Edward C. DuMont

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Edward DuMont
Personal details
BornDecember 1961 (age 56)
Oakland, California, United States
Alma materYale University (B.A.)
Stanford Law School (J.D.)

Edward Carroll DuMont (born December 1961) is an American lawyer currently serving as the Solicitor General of California.[1] In 2010 and 2011 he was nominated by President Barack Obama to a seat on the United States Court of Appeals for the Federal Circuit.[2] In November 2011, however, DuMont sent a letter to President Obama asking him to withdraw his nomination to the judgeship.[3] Obama withdrew DuMont's nomination on November 10, 2011, nominating Richard G. Taranto in DuMont's place.

Early life and education[edit]

Born in Oakland, California and raised in northern California, DuMont received an A.B. summa cum laude from Yale University in 1983, and a J.D. from Stanford Law School in 1986. DuMont then served as a law clerk to Richard A. Posner of the United States Court of Appeals for the Seventh Circuit from 1986 to 1987. After his clerkship, he was awarded a Henry Luce Scholarship, which allowed him to spend a year working at a law firm in Bangkok, Thailand.[2]

Professional career[edit]

DuMont spent several years as an Assistant to the United States Solicitor General at that time, Seth Waxman, and as an Associate Deputy Attorney General in the United States Department of Justice, handling issues relating to computer crime, e-commerce and privacy. DuMont has argued eighteen cases before the Supreme Court of the United States, and has briefed many more.[2] Those cases have covered a wide range of legal issues.

DuMont joined WilmerHale in 2002.[4]

Nomination to the Federal Circuit[edit]

On April 14, 2010, President Obama nominated DuMont to fill the vacancy on the United States Court of Appeals for the Federal Circuit that was to be created by Judge Paul Redmond Michel retiring on May 31, 2010.[5] DuMont's nomination languished for more than 18 months without a hearing. NPR commented on the delay in an August 4, 2011 article, stating that "Some of the longest waiting nominees, Louis Butler of Wisconsin, Charles Bernard Day of Maryland and Edward Dumont of Washington happen to be black or openly gay".[6]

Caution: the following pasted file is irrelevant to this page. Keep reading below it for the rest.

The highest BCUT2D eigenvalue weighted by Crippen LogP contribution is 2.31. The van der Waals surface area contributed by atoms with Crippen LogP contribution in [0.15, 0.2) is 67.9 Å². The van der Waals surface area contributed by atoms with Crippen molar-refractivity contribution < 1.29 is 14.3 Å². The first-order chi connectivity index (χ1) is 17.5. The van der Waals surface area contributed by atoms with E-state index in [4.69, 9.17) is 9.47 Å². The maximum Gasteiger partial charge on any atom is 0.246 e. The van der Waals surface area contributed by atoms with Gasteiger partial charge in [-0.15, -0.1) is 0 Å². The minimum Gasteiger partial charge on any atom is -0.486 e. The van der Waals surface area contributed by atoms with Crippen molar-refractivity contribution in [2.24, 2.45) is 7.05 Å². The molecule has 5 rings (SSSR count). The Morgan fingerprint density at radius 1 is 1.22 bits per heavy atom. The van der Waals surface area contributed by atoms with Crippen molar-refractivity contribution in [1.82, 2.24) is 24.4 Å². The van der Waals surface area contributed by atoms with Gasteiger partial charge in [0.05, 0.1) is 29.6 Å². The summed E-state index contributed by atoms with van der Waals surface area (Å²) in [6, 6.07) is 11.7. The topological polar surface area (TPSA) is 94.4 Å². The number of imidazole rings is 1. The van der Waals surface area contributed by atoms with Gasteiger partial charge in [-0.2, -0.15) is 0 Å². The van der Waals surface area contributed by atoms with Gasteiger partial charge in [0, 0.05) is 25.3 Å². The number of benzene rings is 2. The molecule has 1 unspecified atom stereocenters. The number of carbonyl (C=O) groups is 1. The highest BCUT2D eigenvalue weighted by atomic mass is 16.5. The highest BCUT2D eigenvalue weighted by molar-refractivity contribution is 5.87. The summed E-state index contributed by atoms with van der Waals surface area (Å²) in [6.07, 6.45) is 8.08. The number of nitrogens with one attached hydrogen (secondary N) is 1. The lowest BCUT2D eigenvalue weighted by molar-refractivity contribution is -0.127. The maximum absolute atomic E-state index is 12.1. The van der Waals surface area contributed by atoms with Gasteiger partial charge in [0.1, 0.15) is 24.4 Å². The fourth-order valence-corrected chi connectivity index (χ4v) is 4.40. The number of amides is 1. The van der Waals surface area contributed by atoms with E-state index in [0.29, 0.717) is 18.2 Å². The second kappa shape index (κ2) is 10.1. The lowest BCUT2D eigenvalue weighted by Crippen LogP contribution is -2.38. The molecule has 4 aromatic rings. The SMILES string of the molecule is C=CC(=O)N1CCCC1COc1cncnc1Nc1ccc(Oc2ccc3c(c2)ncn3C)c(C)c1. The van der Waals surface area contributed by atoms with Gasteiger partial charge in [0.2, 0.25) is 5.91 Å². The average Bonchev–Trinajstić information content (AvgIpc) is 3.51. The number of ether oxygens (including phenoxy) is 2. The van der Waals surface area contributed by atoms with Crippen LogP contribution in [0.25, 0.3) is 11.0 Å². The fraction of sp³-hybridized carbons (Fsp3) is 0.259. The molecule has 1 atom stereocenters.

DuMont would have been the first openly gay United States appeals court judge.[7] His partner is Newton Kendig.[8]

The United States Senate Committee on the Judiciary never scheduled a hearing on the nomination. On November 9, 2011, the National Law Journal reported that DuMont had submitted a letter to President Obama, asking that the president withdraw his nomination.[3] Obama did so on November 10, 2011.[9]

California Solicitor General[edit]

After his failed Federal Circuit nomination, DuMont remained at WilmerHale. Then, on October 28, 2013, California Attorney General Kamala Harris appointed DuMont to be California's solicitor general, serving as the chief appellate lawyer for the California Department of Justice.[1]

See also[edit]


  1. ^ a b "Attorney General Kamala D. Harris Announces Appointment of California Solicitor General | State of California - Department of Justice - Kamala D. Harris Attorney General". Oag.ca.gov. 2013-10-28. Retrieved 2013-12-04.
  2. ^ a b c President Obama Nominates Edward C. DuMont for the United States Court of Appeals for the Federal Circuit, White House press release (April 14, 2010).
  3. ^ a b http://www.law.com/jsp/law/sign_me_in.jsp?article=http://www.law.com/jsp/nlj/PubArticleNLJ.jsp?id=1202531041506&rss=newswire&slreturn=1. Retrieved 2013-12-04. Missing or empty |title= (help)
  4. ^ "WilmerHale biography of Edward C. DuMont". Wilmerhale.com. Retrieved 2013-12-04.
  5. ^ Presidential Nominations and Withdrawal sent to the Senate, White House press release (April 14, 2010).
  6. ^ Carrie Johnson, Obama Gets High Marks For Diversifying The Bench, NPR (August 4, 2011).
  7. ^ Chris Geidner, Breaking Barriers: Edward DuMont, praised by colleagues as "brilliant," would be the first openly gay federal appellate judge in the country, Metro Weekly (April 16, 2010).
  8. ^ Ryan Holman, Obama Nominates Gay Man to Fed. Court, The Advocate (April 23, 2010).
  9. ^ "Presidential Nominations and Withdrawl Sent to the Senate | The White House". Whitehouse.gov. 2011-11-10. Retrieved 2013-12-04.

External links[edit]